Name: Mortal Kombat II
Platform: Super NES
Year Released: 1993
Earlier this week, Veggie Jackson reviewed Mortal Kombat vs. DC Universe, which made me kind of nostalgic for the Mortal Kombat games of the 16-bit era. As I’ve said before, I never had a Super Nintendo or a Sega Genesis as a child, but some of my friends did, so I spent a lot of time engaged in combat (or should I say kombat?). Later on, when the Mortal Kombat Trilogy became available for the PlayStation, I had access to the first three games at home whenever I wanted, but Mortal Kombat II remained my favorite.
I’m not really sure why Mortal Kombat II has always stood out to me. Maybe it was because of the addition of Kitana, who used to be my favorite character, as well as her clone, Mileena. Maybe it was because I was under the delusion that I was actually really good at the game (I’m pretty average nowadays, but I like to imagine that I was quite skilled once). Possibly I enjoyed the shallow battle system and re-colored character sprites, with most of the characters looking like each other except for the paint job on their outfits. At any rate, this is the Mortal Kombat that I’ve always called my favorite, so this week I attempted to remember why.
I have MKII on SNES and Sega Genesis, but since my Super Nintendo was easier to access, that was the one I went with. Unlike the first Mortal Kombat, Nintendo didn’t go overboard trying to clean up all the blood and gore in Mortal Kombat II, which is appreciated. The game looks pretty decent on the SNES, despite some blurry, grainy character models; if I remember correctly, the Super Nintendo version was graphically superior to the Genesis version, as well as having better controls.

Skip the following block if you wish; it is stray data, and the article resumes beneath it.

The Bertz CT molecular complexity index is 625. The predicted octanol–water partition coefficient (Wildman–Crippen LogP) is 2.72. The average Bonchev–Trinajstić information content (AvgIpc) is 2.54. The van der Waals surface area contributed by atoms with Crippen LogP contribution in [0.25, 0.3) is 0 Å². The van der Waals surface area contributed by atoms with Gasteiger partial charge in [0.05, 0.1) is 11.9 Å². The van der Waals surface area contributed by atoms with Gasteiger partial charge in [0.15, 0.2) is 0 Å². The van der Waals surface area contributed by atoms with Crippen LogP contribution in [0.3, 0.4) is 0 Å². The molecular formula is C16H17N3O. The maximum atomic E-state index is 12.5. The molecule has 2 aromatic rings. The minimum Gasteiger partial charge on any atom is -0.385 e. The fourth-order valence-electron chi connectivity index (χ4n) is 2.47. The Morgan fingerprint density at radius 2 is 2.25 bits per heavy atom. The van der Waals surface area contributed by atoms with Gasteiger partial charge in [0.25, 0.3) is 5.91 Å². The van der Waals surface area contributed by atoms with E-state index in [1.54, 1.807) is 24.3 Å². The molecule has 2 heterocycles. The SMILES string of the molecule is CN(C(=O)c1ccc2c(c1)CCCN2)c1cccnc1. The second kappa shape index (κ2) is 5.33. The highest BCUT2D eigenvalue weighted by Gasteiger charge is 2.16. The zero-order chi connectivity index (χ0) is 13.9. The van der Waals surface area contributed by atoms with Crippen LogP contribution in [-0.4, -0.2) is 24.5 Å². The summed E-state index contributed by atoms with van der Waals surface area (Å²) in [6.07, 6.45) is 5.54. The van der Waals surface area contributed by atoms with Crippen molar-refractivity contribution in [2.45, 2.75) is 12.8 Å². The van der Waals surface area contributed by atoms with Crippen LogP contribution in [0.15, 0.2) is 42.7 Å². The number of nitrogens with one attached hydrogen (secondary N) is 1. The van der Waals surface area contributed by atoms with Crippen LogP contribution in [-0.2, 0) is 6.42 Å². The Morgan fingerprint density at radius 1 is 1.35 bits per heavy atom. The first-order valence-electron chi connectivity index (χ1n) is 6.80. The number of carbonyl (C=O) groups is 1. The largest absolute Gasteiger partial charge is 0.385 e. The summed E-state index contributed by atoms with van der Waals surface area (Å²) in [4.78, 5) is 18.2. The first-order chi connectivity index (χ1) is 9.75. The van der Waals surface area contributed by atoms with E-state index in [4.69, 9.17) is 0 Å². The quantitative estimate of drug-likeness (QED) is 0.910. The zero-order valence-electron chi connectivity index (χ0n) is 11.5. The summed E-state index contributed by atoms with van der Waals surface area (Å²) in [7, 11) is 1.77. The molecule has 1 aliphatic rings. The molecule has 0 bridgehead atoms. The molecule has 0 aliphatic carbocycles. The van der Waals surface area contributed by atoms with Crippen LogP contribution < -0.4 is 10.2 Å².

Having forgotten every single combo and Fatality that I’ve ever known, playing Mortal Kombat II has become a button-mashing fest for me, but that doesn’t mean it’s no longer fun. Of course, it can also get really cheap, really fast, like when an opponent doesn’t stop tripping you, or when one uppercut randomly depletes 25% of the life bar. That being said, fighting is simple, straightforward, and immensely enjoyable. It’s very satisfying to beat the hell out of your opponent and see the words “Finish Him” appear on the screen, although a bit anticlimactic if you don’t know any of the finishing moves.
As a sequel, Mortal Kombat II succeeds on several levels. There are a ton of new characters and combos, giving the players more options. The storyline is as paper-thin as it ever was, but honestly, I didn’t need a reason to fight then, and I don’t need one now. The best thing about Mortal Kombat II is that it has got to be one of the most replayable games of all time. It’s now been fifteen years—more than half of my life—since this game was released, and I still have fun every time I pop it in. I can play for a few minutes at a time, get in a few rounds with a friend, or if many people are around, start a competition that could go on for hours. As always, I get more fun out of playing with someone else than doing the single-player mode, but the campaign is a good place to practice your skills.
There’s no question that this is still a game worth playing, and possibly the best game in the Mortal Kombat series. I never really enjoyed the franchise once it turned 3D, which is just a personal taste, so when I feel like playing some Mortal Kombat, I’m pretty much always going to go for one of the original three games. I may not win as much as I used to, but there’s still a lot of fun to go around with Mortal Kombat II.